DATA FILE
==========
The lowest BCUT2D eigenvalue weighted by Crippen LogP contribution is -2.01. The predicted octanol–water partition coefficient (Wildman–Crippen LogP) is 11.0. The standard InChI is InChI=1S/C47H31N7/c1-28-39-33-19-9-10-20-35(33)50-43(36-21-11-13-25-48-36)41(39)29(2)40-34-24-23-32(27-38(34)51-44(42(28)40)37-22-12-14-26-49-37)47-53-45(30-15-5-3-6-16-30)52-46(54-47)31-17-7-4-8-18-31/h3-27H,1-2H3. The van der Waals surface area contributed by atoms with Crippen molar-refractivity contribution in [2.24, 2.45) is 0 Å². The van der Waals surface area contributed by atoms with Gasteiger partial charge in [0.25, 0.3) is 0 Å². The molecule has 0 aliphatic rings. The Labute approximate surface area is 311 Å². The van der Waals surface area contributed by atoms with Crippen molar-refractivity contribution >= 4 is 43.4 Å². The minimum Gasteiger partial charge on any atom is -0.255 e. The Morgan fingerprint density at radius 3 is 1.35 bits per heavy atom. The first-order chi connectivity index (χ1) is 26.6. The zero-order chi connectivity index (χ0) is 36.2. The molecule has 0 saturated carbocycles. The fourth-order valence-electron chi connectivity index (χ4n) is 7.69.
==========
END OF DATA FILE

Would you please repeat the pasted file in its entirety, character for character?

The lowest BCUT2D eigenvalue weighted by Crippen LogP contribution is -2.01. The predicted octanol–water partition coefficient (Wildman–Crippen LogP) is 11.0. The standard InChI is InChI=1S/C47H31N7/c1-28-39-33-19-9-10-20-35(33)50-43(36-21-11-13-25-48-36)41(39)29(2)40-34-24-23-32(27-38(34)51-44(42(28)40)37-22-12-14-26-49-37)47-53-45(30-15-5-3-6-16-30)52-46(54-47)31-17-7-4-8-18-31/h3-27H,1-2H3. The van der Waals surface area contributed by atoms with Crippen molar-refractivity contribution in [2.24, 2.45) is 0 Å². The van der Waals surface area contributed by atoms with Gasteiger partial charge in [0.25, 0.3) is 0 Å². The molecule has 0 aliphatic rings. The Labute approximate surface area is 311 Å². The van der Waals surface area contributed by atoms with Crippen molar-refractivity contribution >= 4 is 43.4 Å². The minimum Gasteiger partial charge on any atom is -0.255 e. The Morgan fingerprint density at radius 3 is 1.35 bits per heavy atom. The first-order chi connectivity index (χ1) is 26.6. The zero-order chi connectivity index (χ0) is 36.2. The molecule has 0 saturated carbocycles. The fourth-order valence-electron chi connectivity index (χ4n) is 7.69.